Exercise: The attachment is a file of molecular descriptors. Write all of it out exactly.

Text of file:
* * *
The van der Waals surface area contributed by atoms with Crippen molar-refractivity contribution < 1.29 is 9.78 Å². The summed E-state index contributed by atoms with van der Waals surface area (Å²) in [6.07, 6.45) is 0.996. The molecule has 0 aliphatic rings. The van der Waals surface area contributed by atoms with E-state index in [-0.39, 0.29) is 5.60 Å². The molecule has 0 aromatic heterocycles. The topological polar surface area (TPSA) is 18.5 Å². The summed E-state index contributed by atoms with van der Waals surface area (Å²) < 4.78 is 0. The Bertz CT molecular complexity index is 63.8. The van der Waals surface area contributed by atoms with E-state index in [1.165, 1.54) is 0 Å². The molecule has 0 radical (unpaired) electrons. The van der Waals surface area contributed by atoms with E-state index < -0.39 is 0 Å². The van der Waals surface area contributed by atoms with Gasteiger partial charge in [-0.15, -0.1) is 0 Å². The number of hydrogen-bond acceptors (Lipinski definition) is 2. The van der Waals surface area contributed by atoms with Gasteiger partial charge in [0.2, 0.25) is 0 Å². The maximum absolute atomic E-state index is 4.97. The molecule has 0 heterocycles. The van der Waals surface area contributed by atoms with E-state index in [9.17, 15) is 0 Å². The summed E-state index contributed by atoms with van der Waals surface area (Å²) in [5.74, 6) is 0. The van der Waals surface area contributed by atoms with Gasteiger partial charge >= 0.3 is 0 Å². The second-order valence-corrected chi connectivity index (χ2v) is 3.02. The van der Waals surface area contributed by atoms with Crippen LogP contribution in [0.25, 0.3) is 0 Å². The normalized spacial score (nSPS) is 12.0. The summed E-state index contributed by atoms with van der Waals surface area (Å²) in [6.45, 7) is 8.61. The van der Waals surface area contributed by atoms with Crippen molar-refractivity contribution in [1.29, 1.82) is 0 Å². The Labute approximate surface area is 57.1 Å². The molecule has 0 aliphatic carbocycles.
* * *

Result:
The van der Waals surface area contributed by atoms with Crippen molar-refractivity contribution < 1.29 is 9.78 Å². The summed E-state index contributed by atoms with van der Waals surface area (Å²) in [6.07, 6.45) is 0.996. The molecule has 0 aliphatic rings. The van der Waals surface area contributed by atoms with E-state index in [-0.39, 0.29) is 5.60 Å². The molecule has 0 aromatic heterocycles. The topological polar surface area (TPSA) is 18.5 Å². The summed E-state index contributed by atoms with van der Waals surface area (Å²) < 4.78 is 0. The Bertz CT molecular complexity index is 63.8. The van der Waals surface area contributed by atoms with E-state index in [1.165, 1.54) is 0 Å². The molecule has 0 radical (unpaired) electrons. The van der Waals surface area contributed by atoms with E-state index < -0.39 is 0 Å². The van der Waals surface area contributed by atoms with Gasteiger partial charge in [-0.15, -0.1) is 0 Å². The number of hydrogen-bond acceptors (Lipinski definition) is 2. The van der Waals surface area contributed by atoms with Gasteiger partial charge in [0.2, 0.25) is 0 Å². The maximum absolute atomic E-state index is 4.97. The molecule has 0 heterocycles. The van der Waals surface area contributed by atoms with E-state index in [9.17, 15) is 0 Å². The summed E-state index contributed by atoms with van der Waals surface area (Å²) in [5.74, 6) is 0. The van der Waals surface area contributed by atoms with Gasteiger partial charge >= 0.3 is 0 Å². The second-order valence-corrected chi connectivity index (χ2v) is 3.02. The van der Waals surface area contributed by atoms with Crippen LogP contribution in [0.25, 0.3) is 0 Å². The normalized spacial score (nSPS) is 12.0. The summed E-state index contributed by atoms with van der Waals surface area (Å²) in [6.45, 7) is 8.61. The van der Waals surface area contributed by atoms with Crippen molar-refractivity contribution in [1.29, 1.82) is 0 Å². The Labute approximate surface area is 57.1 Å². The molecule has 0 aliphatic carbocycles.